to design today,” said project manager Karla Johnson. Renovations preserved
as much of the facility as possible, including hardwood floors and chalkboards.
Cloakrooms were converted to storage for coats and shelving for electronic equipment.
Renewable materials included cellulose insulation made from old newspapers. “The
school had been boarded up for 10 years, so it was pretty rough and ready when
we started,” said Johnson. “It was a logical decision to make it
into housing—it’s got a great location and a lot of charm.”
TEACHING & LEARNING
Boston landmarks such as Quincy
Market and the Boston Public Library were built on
land brought in from outlying suburbs or scooped
hills. Over the years, ton after ton of fill expanded
the small fist-shaped peninsula into a thriving urban
This coming year, Tufts students
will be looking at these sites and others as part
of an ambitious
project that explores Boston’s underground.
project, winner of the sixth annual Berger Family
Technology Transfer Endowment, takes a multi-layered
approach to teaching engineering skills
Its scope includes assembling geological data about the city’s subsurface—such
as depth of bedrock and thickness of fill—into a geographical information
system (GIS). Visualization software allows students to study and analyze
the data in 2-D and 3-D in a web interface. Teaching modules will direct
to use the GIS tool to answer questions about subsurface conditions and
how they influenced city growth.
Living up to its hefty title—“Digital
Boston Geotechnical Database for Research, Teaching and Technology Transfer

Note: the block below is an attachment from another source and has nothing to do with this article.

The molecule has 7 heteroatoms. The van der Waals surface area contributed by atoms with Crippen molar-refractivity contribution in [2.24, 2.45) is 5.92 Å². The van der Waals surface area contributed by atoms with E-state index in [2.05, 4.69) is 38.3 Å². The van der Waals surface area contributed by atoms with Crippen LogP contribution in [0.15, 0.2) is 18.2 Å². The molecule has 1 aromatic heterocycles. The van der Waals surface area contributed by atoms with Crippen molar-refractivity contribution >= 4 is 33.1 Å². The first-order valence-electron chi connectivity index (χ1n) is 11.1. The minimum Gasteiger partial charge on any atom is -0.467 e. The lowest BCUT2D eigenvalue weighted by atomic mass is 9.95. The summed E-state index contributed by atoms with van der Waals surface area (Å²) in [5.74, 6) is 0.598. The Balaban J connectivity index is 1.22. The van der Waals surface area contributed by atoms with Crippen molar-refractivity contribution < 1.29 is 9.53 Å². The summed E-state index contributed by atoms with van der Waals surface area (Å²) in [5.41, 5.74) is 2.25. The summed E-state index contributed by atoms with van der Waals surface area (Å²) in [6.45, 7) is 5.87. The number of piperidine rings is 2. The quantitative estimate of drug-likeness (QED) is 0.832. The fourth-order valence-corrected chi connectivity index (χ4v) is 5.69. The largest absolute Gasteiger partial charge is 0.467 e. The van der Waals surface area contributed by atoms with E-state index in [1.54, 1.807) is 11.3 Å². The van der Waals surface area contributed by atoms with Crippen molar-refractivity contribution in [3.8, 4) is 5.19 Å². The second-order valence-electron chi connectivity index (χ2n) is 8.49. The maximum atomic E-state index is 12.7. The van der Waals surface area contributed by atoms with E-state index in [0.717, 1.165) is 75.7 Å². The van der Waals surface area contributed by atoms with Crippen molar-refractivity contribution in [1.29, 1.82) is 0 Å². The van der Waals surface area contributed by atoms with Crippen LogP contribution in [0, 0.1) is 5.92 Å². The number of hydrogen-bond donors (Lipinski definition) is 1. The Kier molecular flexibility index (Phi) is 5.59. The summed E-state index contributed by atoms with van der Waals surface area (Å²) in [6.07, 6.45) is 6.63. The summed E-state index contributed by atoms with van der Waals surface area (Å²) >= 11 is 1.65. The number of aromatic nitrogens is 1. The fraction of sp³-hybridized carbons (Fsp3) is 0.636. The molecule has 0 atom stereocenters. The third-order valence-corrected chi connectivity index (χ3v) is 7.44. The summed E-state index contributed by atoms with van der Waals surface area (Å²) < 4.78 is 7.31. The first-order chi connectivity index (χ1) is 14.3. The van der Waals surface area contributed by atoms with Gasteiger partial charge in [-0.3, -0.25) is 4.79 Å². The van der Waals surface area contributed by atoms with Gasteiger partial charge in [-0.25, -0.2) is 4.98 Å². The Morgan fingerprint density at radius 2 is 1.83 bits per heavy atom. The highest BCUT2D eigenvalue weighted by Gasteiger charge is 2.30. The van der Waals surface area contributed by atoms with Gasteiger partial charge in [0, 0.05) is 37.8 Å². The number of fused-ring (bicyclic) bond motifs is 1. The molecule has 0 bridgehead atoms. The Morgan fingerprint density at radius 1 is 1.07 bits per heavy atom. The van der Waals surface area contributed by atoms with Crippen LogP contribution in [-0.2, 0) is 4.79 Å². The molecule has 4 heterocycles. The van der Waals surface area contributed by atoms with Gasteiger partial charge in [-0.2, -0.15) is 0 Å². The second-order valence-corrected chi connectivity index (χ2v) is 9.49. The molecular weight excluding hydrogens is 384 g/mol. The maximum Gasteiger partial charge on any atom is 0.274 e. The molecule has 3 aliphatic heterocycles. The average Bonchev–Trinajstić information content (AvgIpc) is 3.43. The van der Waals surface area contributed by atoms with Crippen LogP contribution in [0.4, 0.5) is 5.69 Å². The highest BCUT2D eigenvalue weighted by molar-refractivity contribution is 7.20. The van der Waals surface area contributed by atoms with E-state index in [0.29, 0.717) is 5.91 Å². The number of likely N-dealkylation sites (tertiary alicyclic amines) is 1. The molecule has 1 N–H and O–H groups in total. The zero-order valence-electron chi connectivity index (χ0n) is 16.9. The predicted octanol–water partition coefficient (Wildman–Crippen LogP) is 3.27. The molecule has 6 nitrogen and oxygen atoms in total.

project also demonstrates digital technology’s potential to bring
together ideas as well as disciplines. It embraces previous initiatives
such as “Boston
Streets,” a collaboration between the Tufts Digital Library Collection
and The Bostonian Society. “Boston Streets” incorporates more
than 1,500 Bostonian Society images of Boston—including maps, photographs
and street indexes—dating from 1844 to the 1950s.
It also builds
on substantial research conducted by Lewis Edgars and Laurie Baise, professors
in the Department of Civil and Environmental Engineering,
in the Boston/Cambridge
area, including some 2,000 boring logs from the Central Artery/Tunnel
Project. Geological maps in the Geology Department
will be digitized and included
in the website as well.
Baise, associate professor,
said the project should stimulate greater appreciation
for “what’s underground, and
how much it influences the way a city develops.” That perspective
is important, she said, for aspiring engineers who need to understand foundation
conditions beneath structures and their important
impact on the development of Boston.
“It’s very important to visualize subsurface,” she said. “We’re
fortunate that we have the opportunity at Tufts to develop a local project
of this magnitude, and one that’s already so rich with data and history.
A project like this brings it all together.”